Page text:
The picture above shows the 61 keys of a keyboard. The keys are named C-D-E-F-G-A-B and they are repeated 5 times. Each range from C to the next C is called an octave. The frequency of the tone produced by a next higher C is twice as high as the original C. This is the same for any other key, e.g. if you go from an F to a next higher F the tone will be played with a twice higher frequency. You can alway replace any key you play with a key of the same name elsewhere on the keyboard, it won't sound false.
There are also black keys on the keyboard. They will be refered to as sharps if they replace the white key on the left and are called flats if they replace the white key on the right. E.g. an F# (F sharp) will sound higher than an F and an Eb (E flat) will sound lower than an E.
If you count both the white and black keys then there are 12 steps going from one C to the next higher C. Each step is called a semitone and has exactly the same pitch difference (frequency is + 6%). Play the white C-D-E-F-G-A-B-C keys and you will hear the well known Do-Re-Mi-Fa-Sol-La-Ti-Do scale. The number of semitones between each note in this scale is not the same:
Do ( + 2 semitones = ) Re ( + 2 semitones = ) Mi ( + 1 semitone = ) Fa ( + 2 = ) Sol ( + 2 = ) La ( + 2 = ) Ti ( + 1 = ) Do
It is a rule that all notes of a melody are chosen from the Do-Re-Mi-Fa-Sol-La-Ti-Do scale. But like every rule there are exceptions and that is where the sharps and flats come in. Sharps and flats will also be needed if we want to play a song a bit higher or lower, because it will sound better at a different pitch or because a singer can't sing notes that high or low.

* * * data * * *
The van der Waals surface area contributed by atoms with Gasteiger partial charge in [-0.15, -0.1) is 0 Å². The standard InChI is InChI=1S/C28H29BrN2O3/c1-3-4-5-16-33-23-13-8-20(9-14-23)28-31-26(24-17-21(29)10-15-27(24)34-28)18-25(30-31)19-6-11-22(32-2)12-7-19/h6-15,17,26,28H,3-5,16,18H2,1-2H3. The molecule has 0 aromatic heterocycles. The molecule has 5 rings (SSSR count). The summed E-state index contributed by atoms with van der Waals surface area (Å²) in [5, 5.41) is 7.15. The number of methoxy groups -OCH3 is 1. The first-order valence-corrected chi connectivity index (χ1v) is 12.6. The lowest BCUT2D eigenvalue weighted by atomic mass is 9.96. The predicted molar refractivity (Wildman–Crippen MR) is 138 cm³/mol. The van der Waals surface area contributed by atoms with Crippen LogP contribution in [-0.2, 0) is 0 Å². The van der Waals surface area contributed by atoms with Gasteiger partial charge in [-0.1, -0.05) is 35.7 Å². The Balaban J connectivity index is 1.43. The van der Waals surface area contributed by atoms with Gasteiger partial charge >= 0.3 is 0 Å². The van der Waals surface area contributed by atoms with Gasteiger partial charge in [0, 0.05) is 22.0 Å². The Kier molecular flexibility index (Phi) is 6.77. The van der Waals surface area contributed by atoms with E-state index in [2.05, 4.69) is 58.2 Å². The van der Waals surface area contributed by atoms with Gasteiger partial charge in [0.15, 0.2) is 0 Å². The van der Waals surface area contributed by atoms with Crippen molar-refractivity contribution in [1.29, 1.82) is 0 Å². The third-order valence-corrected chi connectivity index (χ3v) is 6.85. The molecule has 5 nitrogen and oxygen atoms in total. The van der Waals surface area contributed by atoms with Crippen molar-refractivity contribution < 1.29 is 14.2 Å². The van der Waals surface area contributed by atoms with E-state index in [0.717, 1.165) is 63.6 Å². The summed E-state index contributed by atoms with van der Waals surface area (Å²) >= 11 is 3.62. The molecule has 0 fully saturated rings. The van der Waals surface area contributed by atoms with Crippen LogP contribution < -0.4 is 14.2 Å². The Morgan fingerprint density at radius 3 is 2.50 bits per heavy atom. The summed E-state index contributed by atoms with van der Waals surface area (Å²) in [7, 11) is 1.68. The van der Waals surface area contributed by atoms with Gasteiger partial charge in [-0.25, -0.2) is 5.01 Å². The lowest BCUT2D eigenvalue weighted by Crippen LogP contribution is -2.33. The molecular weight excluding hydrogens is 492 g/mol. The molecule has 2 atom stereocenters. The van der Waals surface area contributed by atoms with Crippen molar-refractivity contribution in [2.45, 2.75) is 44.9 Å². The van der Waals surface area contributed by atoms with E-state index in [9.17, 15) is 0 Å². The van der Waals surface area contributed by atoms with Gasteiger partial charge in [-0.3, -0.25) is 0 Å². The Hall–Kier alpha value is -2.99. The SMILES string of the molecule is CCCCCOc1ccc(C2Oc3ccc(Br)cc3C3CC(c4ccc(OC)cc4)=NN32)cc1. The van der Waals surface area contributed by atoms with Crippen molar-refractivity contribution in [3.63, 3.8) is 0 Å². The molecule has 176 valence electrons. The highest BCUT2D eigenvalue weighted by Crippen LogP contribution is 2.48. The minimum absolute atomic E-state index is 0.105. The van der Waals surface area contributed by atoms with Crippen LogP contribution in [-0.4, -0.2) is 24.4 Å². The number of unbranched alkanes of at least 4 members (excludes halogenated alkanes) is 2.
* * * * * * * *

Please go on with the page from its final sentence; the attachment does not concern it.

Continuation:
If the Do-Re-Mi-Fa-Sol-La-Ti-Do scale starts with the key C then we say that the song is played in the key C. Now say we want to play higher starting from the F. The rules for the number of semitones (1 or 2) between each note in the scale remains the same. So we will get:
You will notice that the 1-semitone interval between the Mi and the Fa is this time not on the E and F keys but on the A and Bb keys. In this case the black key is called Bb (B flat) because it replaces the B key. It is not called A# because the A key is still in use in this scale.
Another easy scale with only 1 black key is the key G:
In this key the F is replaced with the F# (F sharp) to match the intervals in the Do-Re-Mi-Fa-Sol-La-Ti-Do scale.
All other scales will need more sharps and flats. In music notations the key is represented with a few sharp or flat symbols at the beginning of the staff. The notes on these specific lines should be replaced with a sharp or flat. If a singer asks a pianist to play the accompaniment for a song, then besides the song title he or she will also mention the key to play it in.
As mentioned the key is not represented with it's name but with a number of sharps or flats. To determin which keys are replaced I would recommend the following method. Think of the keyboard as devided in small (C thru E) and large (F thru B) groups of keys corresponding with the 2 and the 3 black keys. If you have to raise a number of keys because there are a few sharps pictured in the key then you start with raising the first key in the large group (F becomes F#). Then the first key in the small group (C becomes C#). Then the second key in the large group (G becomes G#). Then the second key in the small group (D becomes D#). Then the third key in the large group (A becomes A#). So select keys starting from the leftmost key in a group in the order large-group, small-group, large-group, small group, large group.
Example: The key shown above has four sharps. The keys to be raised are F (first key in the large group), C (first key in the small group), G (second key in the large group) and D (second key in the small group).
For keys with flats it is the same story but now you lower the selected keys and you start with the highest key in the group. So the selecting order for flat keys is: B becomes Bb, E becomes Eb, A becomes Ab, D becomes Db and G becomes Gb.
Always check which keys are raised or lowered in the given key before you start playing.
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